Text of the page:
---- New hospital ... same old problems?
The province has announced a 600-bed mega-hospital ... "in the Outaouais". This message came with great fanfare, but no details. It will fulfil a CAQ election promise, and can only improve our regional institution's health-care results. We have few specifics, besides an opening date of 2030 -- oh, and that those 600 beds are not all new ones.
Almost half of these "new beds" will be beds which already exist and which will be centralized in the new facility. Closing already-existing services is a good thing? Pause here, please. One new hospital, okay, but how many closures? Wakefield's hospital? Pontiac's? Buckingham's? ... CISSSO, the region's health mega-bureaucracy, refuses to answer any questions from the pubic.
If we look at CISSSO's embarrassing record (CISSSO's two urban hospitals rank among the province's worst), we see that Pontiac's high-ranking rural hospital has lost crucial services (nursing, and now obstetrics -- can you believe it?), regional CLSCs have been starved and subtracted from, local management of local services has been wiped out -- CISSSO's track record is of centralizing services, making specialists less available to rural citizens and subject to a mammoth bureaucracy which seems to run from one mistake to the next. With similar complaints from Pontiac to Wakefield and Buckingham, how can we be enthusiastic about this latest announcement?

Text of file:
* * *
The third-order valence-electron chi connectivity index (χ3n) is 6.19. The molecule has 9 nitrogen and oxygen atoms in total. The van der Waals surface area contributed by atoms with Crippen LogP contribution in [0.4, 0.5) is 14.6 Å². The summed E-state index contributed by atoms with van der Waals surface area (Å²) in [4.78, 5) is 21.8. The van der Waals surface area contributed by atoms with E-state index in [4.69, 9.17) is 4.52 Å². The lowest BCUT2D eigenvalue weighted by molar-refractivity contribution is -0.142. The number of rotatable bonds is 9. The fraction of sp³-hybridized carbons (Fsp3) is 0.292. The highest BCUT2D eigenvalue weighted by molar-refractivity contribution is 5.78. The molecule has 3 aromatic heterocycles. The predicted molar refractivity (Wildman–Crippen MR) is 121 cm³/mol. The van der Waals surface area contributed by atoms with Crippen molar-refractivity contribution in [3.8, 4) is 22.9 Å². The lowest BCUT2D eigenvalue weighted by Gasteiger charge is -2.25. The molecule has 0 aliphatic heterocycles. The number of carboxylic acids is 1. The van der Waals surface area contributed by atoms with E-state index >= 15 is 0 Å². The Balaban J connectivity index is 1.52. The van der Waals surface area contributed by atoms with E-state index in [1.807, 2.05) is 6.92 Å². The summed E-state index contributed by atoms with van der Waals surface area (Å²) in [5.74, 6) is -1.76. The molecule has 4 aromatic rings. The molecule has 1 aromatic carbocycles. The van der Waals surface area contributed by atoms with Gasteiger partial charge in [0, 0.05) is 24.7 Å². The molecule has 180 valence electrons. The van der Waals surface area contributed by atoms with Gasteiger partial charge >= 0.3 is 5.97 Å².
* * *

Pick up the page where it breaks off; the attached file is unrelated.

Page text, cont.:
Since the new facility will no doubt be built in Gatineau (CISSSO should be re-named CISSS-G), the Outaouais' sizeable rural population will be further away from health services, thus reducing those services. Who gains with this announcement?
It seems CISSSO's last real success was the birthing centre in Gatineau, and that was long ago. Since then Quebec's health ministry has managed to lose nurses (by keeping pay rates lower than Ontario's), drop the ball on seniors' residences, close obstetrics, render Wakefield/Gatineau Hills almost service-less, and preside over the worst COVID-19 record in all of Canada! The minister was finally replaced in June, but the Ministry of Health remains in need of re-organization -- starting with decentralization.
The CAQ originally posed as anti-big government, close to the people. In reality, it's indistinguishable from the last Liberal government (which destroyed Pontiac's health service self-management)! Yes, the time for bandaid solutions is long gone, and the Minister should focus on reorganisation and re-orientation -- especially since he (and his bureaucrats) seem also unable to end racism in their institutions. All these are not actions to be corrected "over the long term" -- the long term was over long ago!
The Outaouais, divided rural/urban, needs an end to centralization and top-down control -- and especially an end to CISSSO's culture of "expert-only" decision making. CISSSO's "experts" have failed us too many times without apology or correction.
In the immediate term, the Outaouais deserves public consultations on the new hospital, its location, and which services should be centralized there. This includes using the expertise of local health professionals in reaching these decisions. CISSSO's culture of unaccountability is an insult to the people it is here to serve, you and I. A genuine "popular" political party would involve its citizens at each step of the way. Closing rural hospitals and services will only erode the good will and support Premier Legault has carefully nurtured since his election. And the Gatineau Hills' MNA Robert Bussière knows all this very well, despite his silence on this critical file.